Monday, 4 June 2018

Itchy Nose ... by Joan Lennon

You know those sayings we hear as children, accept without question, and then hear ourselves saying to the next generation ... sometimes in quite public situations like a workshop or a talk, and sometimes to completely bewildered faces?

I grew up in Canada, so maybe those odd sayings may have their roots in a maple tree.  Or maybe not.  Here are a few that have come all unsuspecting out of my adult mouth, having been put into my childhood brain -

1. Itchy nose, kiss a fool.  Did my mother make this up because she liked kissing people?

2. In response to an uncovered yawn - I can see China.  Um ...

3. Violence is the last resort of the incompetent.  This was trotted out when I got frustrated by being so much younger than everybody else and engaged in ineffective punching.  Apparently it's a not-quite-correct rendition of an Isaac Asimov quote.  All I know is, it didn't then and it doesn't now make you less angry!

And it's over to you.  What sayings did you absorb as a child that have since found their way out of your mouth and into an uncomprehending world?  Share in the comments below.  Let's give these linguistic oddities a good old airing!   

Joan Lennon's website.
Joan Lennon's blog.
Walking Mountain.


Susan Price said...

Oh Joan, so many...
Whenever a sudden crowd of people or traffic appears unexpectedly: "Who rattled the chickens' cage?" -- Only the other day my partner asked me, mystified, 'What's that mean?'

When someone makes a great fuss or drama about something: "You'm playing Hamlet up.'
When someone behaves foolishly: "You'd stand coal cracking on your head."

After a filling meal: "I could crack a flea [on my belly]."

On someone who gives themselves airs: "They're like the Hagley Monument." [Stuck up for no reason.] The Hagley Monument is still stuck up on its hill but, as it hasn't been newsworthy for 90 years or longer, few people are familiar with this local joke.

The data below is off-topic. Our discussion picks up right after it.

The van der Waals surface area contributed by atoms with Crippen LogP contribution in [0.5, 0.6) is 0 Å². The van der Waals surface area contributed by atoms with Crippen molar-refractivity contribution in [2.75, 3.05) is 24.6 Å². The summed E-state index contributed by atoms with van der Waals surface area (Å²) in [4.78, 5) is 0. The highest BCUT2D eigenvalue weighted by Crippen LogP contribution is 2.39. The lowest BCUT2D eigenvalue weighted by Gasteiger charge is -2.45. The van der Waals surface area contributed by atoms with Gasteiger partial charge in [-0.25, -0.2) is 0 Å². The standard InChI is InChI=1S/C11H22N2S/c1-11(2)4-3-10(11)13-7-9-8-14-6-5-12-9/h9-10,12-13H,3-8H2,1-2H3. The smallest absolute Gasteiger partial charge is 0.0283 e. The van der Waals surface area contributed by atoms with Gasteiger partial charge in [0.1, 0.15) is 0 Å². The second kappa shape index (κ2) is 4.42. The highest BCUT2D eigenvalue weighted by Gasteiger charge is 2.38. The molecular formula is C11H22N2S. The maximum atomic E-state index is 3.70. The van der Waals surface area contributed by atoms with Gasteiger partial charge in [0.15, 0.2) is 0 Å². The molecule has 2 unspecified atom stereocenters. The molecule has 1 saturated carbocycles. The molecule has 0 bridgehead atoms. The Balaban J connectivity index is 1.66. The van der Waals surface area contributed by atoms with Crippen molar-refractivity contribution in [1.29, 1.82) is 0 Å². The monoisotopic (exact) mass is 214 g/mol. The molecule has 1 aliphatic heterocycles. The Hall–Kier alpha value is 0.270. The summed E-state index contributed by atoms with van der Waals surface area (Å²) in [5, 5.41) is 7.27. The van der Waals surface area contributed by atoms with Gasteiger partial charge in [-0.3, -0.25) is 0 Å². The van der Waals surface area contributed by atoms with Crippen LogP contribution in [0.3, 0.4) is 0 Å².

Oh, and a cheeky, pushy person 'has more brass-neck than Polly on the fountain.' It was explained to me that 'Polly' was a statue that decorated a fountain 'on the top of Oldbury town.' She was bronze but was said to be brass to keep her in her place. She and her fountain were removed before I was born -- perhaps at the First or Second WW?

I'd better leave off and give someone else a chance.

Val Tyler said...

"You'd laugh to see a pudding crawl.'
Meaning - You'd find anything funny. I think this is from Sussex, UK.

Joan Lennon said...

These are great - I'm going to adopt them for sure!

Anne Booth said...

I know that I often say 'plug out' instead of unplug - and that comes from my family! But I am in awe of yours and Susan's range!

Bob Newman said...

From Lincolnshire, I offer "like a wezzle up a bit o' keck" = "in the manner of a weasel ascending a stalk of cow parsley" = "very quickly".

Joan Lennon said...

"Plug out" makes absolute sense, and "like a wezzle up a bit o' keck" is just gorgeous!

Susan Price said...

I love 'like a wezzle up a bit of keck' too. And I've just remembered, "As black as the inside of a funeral hat in a coal-hole." To describe a dark night. A coal-hole is the shed, cellar or bin where coal was kept. Also 'at the bottom of a pit.' Meaning a coal-mine.